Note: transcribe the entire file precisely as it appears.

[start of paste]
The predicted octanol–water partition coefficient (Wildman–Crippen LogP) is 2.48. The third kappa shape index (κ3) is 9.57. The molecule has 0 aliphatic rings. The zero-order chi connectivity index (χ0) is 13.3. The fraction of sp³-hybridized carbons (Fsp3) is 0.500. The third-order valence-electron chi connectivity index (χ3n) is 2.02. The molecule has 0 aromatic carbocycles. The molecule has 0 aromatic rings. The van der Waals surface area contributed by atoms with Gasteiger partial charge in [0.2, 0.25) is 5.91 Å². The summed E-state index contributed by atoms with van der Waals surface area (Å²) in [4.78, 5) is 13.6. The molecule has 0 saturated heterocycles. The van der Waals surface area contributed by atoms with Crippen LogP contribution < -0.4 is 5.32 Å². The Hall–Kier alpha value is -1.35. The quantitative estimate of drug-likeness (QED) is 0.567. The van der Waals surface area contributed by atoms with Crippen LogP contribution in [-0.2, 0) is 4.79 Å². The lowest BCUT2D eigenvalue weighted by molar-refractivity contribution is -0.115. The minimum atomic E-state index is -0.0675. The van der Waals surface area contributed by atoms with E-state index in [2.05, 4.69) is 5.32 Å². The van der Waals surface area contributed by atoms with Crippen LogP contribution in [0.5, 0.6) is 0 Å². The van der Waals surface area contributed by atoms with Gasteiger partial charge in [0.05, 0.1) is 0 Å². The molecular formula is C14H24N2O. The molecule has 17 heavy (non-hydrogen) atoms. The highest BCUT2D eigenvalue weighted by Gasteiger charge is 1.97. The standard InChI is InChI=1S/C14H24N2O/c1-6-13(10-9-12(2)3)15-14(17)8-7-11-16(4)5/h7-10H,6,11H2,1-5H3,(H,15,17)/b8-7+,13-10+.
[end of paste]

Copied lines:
The predicted octanol–water partition coefficient (Wildman–Crippen LogP) is 2.48. The third kappa shape index (κ3) is 9.57. The molecule has 0 aliphatic rings. The zero-order chi connectivity index (χ0) is 13.3. The fraction of sp³-hybridized carbons (Fsp3) is 0.500. The third-order valence-electron chi connectivity index (χ3n) is 2.02. The molecule has 0 aromatic carbocycles. The molecule has 0 aromatic rings. The van der Waals surface area contributed by atoms with Gasteiger partial charge in [0.2, 0.25) is 5.91 Å². The summed E-state index contributed by atoms with van der Waals surface area (Å²) in [4.78, 5) is 13.6. The molecule has 0 saturated heterocycles. The van der Waals surface area contributed by atoms with Crippen LogP contribution < -0.4 is 5.32 Å². The Hall–Kier alpha value is -1.35. The quantitative estimate of drug-likeness (QED) is 0.567. The van der Waals surface area contributed by atoms with Crippen LogP contribution in [-0.2, 0) is 4.79 Å². The lowest BCUT2D eigenvalue weighted by molar-refractivity contribution is -0.115. The minimum atomic E-state index is -0.0675. The van der Waals surface area contributed by atoms with E-state index in [2.05, 4.69) is 5.32 Å². The van der Waals surface area contributed by atoms with Crippen LogP contribution in [0.5, 0.6) is 0 Å². The van der Waals surface area contributed by atoms with Gasteiger partial charge in [0.05, 0.1) is 0 Å². The molecular formula is C14H24N2O. The molecule has 17 heavy (non-hydrogen) atoms. The highest BCUT2D eigenvalue weighted by Gasteiger charge is 1.97. The standard InChI is InChI=1S/C14H24N2O/c1-6-13(10-9-12(2)3)15-14(17)8-7-11-16(4)5/h7-10H,6,11H2,1-5H3,(H,15,17)/b8-7+,13-10+.